With that sorted, we headed out and hit the dirt right out of town. I sent Bertie ahead as he is a speed freak and doesn’t have much control over his throttle hand and I followed at my more leisured 100 - 120 kmh behind his dust cloud. I’m normally not a big fan of farm roads, but did  actually enjoy riding again in the open space after 9 months forced break. The road was very quiet - I believe we met only one or two cars in 100 or so km to Zeerust, which added to the enjoyment.
 
Zeerust, a typical African crossroad town was its usual busy hustle and bustle so we just filled up and headed straight out. We hit the dirt road heading west along the border towards Ramatlabama border post, where we run out of road heading in our direction, so just found some doubletrack heading roughly west and pushed on. Oh the freedom of public land!
 


Bertie had a look at his itallian stallion and wondered - how can I improve it? Engine modifications? Suspension? No! The looks:


 
The weather was good and we settled into a nice groove - it looked like the morning curse has been broken finally. Until few dozen km later where we hit a village and a puppy run into Bertie and sadly didn’t make it the other way. More sombre now we took 20 or so km of tar to Disaneng where the tar turned back to gravel (or rather compacted sand). We pushed on as we were trying to make Bray before sunset - we lost quite a bit of time in the morning trying to figure out the license disk solution.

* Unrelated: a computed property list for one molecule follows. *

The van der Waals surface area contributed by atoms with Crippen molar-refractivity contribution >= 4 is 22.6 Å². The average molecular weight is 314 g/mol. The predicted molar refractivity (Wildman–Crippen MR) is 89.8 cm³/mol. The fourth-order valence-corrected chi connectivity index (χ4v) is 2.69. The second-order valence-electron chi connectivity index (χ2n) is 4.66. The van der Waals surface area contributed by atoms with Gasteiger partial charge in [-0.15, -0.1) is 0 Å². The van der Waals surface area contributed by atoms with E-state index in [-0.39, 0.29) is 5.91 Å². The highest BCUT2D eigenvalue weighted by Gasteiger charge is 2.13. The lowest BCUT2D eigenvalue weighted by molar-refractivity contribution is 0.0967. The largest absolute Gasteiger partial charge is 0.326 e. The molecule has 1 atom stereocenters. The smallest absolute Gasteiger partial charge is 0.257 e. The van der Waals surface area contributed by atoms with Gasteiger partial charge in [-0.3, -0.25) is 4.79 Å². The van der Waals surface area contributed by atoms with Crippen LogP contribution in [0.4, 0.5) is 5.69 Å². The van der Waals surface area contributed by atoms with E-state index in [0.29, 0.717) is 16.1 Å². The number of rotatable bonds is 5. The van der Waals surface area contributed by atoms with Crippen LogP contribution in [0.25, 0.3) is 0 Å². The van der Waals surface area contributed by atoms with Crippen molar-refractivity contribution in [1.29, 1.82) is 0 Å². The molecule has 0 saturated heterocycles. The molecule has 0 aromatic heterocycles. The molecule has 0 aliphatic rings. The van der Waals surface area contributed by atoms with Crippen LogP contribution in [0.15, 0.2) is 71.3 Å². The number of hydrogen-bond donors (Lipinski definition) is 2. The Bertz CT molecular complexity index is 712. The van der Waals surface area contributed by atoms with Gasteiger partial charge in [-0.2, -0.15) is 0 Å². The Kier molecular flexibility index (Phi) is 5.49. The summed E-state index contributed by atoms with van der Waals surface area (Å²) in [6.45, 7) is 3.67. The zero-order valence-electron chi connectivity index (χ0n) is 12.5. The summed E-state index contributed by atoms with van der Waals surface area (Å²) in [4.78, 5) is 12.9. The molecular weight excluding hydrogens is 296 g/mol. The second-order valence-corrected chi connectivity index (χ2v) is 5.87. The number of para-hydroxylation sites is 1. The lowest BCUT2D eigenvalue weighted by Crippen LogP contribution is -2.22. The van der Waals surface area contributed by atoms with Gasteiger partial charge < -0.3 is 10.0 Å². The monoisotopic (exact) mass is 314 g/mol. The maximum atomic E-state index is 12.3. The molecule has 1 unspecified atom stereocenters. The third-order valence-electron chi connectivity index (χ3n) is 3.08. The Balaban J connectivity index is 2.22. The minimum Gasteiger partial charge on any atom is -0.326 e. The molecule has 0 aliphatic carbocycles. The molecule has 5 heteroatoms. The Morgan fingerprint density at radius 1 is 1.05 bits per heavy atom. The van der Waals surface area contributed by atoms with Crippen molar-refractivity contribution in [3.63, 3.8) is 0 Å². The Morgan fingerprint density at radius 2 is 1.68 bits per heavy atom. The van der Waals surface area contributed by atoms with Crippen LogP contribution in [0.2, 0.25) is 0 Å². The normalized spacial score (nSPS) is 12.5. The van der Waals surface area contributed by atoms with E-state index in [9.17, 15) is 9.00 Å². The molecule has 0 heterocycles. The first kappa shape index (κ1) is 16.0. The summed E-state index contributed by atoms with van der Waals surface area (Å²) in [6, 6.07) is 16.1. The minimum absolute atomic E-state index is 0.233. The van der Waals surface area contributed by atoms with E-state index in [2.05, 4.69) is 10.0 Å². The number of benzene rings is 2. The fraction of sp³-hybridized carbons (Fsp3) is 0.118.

Way too soon I came upon Bertie on the side of the road humping his TE from behind. While this may alarm uninitiated, us in the know, know that this is Bertie’s version of rain dance when he has run out of petrol in his front tank. Bertie fabricated himself a rear subframe tank, but didn’t put in electric pump so when he runs out upfront, he uses air pump to push the petrol into the front tank. And I caught him pumping of course. The worrying bit was that he run out of petrol way too early - indicating unexpectedly high consumption. At this rate he wouldn’t make Bray. We weren’t too worried about that as I had more than enough petrol to get us there both, but the high consumption may have indicated some other hidden problem.
 





Well no point dwelling on that there and once he ‘thrusted’ all the petrol from the rear to the front, we were off again. Soon we hit Kalahari proper which announced itself by the red dunes along the track, as well as crossing the track in the in regular intervals in the form of red sand mounds. So we were transiting from white cement gravel to long sections of red sand track and back. Which can get tricky as one has a tendency to gun it on the white gravel and then hit the sandy tracks way too fast, with inevitable ‘oh shit’ moments. Being rusty from 9 months of basically horizontal cave existence, I took it rather easy. And so did Bertie, whom I found stationary again asking if my bike also snakes around as his does. To deal with this he decided to lower the tyre pressures - right strategy, up to a point of course. While I lowered my pressure to conservative 1.5 bar or so (there was gravel between the sand bits with potential for snakebite), Bertie took more cavallier rule of thumb approach.